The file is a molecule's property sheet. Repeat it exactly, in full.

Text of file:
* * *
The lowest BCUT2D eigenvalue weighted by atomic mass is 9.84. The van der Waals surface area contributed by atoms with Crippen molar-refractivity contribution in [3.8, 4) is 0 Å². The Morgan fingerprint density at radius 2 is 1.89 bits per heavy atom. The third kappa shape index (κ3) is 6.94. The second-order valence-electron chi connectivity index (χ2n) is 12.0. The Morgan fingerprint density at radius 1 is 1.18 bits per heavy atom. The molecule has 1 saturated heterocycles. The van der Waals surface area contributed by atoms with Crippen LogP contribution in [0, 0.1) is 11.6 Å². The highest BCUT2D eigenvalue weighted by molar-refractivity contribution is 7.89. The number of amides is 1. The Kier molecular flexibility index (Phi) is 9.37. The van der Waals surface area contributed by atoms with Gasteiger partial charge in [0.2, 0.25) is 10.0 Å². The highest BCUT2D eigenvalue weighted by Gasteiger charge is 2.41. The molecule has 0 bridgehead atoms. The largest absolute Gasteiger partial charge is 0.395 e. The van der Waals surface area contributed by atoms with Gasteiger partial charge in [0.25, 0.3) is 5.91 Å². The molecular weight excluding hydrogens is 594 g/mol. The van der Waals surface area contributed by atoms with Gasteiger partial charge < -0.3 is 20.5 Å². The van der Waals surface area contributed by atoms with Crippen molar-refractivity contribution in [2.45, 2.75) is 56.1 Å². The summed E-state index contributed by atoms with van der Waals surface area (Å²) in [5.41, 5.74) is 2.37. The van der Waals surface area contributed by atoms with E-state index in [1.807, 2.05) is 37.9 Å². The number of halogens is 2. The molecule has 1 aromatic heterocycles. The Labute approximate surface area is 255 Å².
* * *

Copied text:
The lowest BCUT2D eigenvalue weighted by atomic mass is 9.84. The van der Waals surface area contributed by atoms with Crippen molar-refractivity contribution in [3.8, 4) is 0 Å². The Morgan fingerprint density at radius 2 is 1.89 bits per heavy atom. The third kappa shape index (κ3) is 6.94. The second-order valence-electron chi connectivity index (χ2n) is 12.0. The Morgan fingerprint density at radius 1 is 1.18 bits per heavy atom. The molecule has 1 saturated heterocycles. The van der Waals surface area contributed by atoms with Crippen LogP contribution in [0, 0.1) is 11.6 Å². The highest BCUT2D eigenvalue weighted by molar-refractivity contribution is 7.89. The number of amides is 1. The Kier molecular flexibility index (Phi) is 9.37. The van der Waals surface area contributed by atoms with Gasteiger partial charge in [0.2, 0.25) is 10.0 Å². The highest BCUT2D eigenvalue weighted by Gasteiger charge is 2.41. The molecule has 0 bridgehead atoms. The largest absolute Gasteiger partial charge is 0.395 e. The van der Waals surface area contributed by atoms with Gasteiger partial charge in [0.25, 0.3) is 5.91 Å². The molecular weight excluding hydrogens is 594 g/mol. The van der Waals surface area contributed by atoms with Gasteiger partial charge < -0.3 is 20.5 Å². The van der Waals surface area contributed by atoms with Crippen molar-refractivity contribution in [2.45, 2.75) is 56.1 Å². The summed E-state index contributed by atoms with van der Waals surface area (Å²) in [5.41, 5.74) is 2.37. The van der Waals surface area contributed by atoms with E-state index in [1.807, 2.05) is 37.9 Å². The number of halogens is 2. The molecule has 1 aromatic heterocycles. The Labute approximate surface area is 255 Å².